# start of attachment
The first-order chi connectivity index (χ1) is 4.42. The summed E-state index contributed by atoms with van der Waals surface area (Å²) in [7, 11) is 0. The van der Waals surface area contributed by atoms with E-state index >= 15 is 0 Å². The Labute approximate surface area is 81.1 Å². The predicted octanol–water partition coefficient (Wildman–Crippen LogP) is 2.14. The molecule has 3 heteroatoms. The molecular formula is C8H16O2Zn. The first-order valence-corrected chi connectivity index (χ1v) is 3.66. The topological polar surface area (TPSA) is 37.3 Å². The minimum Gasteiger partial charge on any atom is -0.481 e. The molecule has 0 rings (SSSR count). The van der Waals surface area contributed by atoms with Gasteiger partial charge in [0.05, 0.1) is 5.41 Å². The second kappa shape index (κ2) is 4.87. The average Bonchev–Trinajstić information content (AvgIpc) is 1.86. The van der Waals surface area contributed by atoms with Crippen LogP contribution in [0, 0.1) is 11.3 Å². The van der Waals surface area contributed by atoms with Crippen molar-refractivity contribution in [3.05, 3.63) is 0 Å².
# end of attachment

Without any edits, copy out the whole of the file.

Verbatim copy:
The first-order chi connectivity index (χ1) is 4.42. The summed E-state index contributed by atoms with van der Waals surface area (Å²) in [7, 11) is 0. The van der Waals surface area contributed by atoms with E-state index >= 15 is 0 Å². The Labute approximate surface area is 81.1 Å². The predicted octanol–water partition coefficient (Wildman–Crippen LogP) is 2.14. The molecule has 3 heteroatoms. The molecular formula is C8H16O2Zn. The first-order valence-corrected chi connectivity index (χ1v) is 3.66. The topological polar surface area (TPSA) is 37.3 Å². The minimum Gasteiger partial charge on any atom is -0.481 e. The molecule has 0 rings (SSSR count). The van der Waals surface area contributed by atoms with Gasteiger partial charge in [0.05, 0.1) is 5.41 Å². The second kappa shape index (κ2) is 4.87. The average Bonchev–Trinajstić information content (AvgIpc) is 1.86. The van der Waals surface area contributed by atoms with Crippen LogP contribution in [0, 0.1) is 11.3 Å². The van der Waals surface area contributed by atoms with Crippen molar-refractivity contribution in [3.05, 3.63) is 0 Å².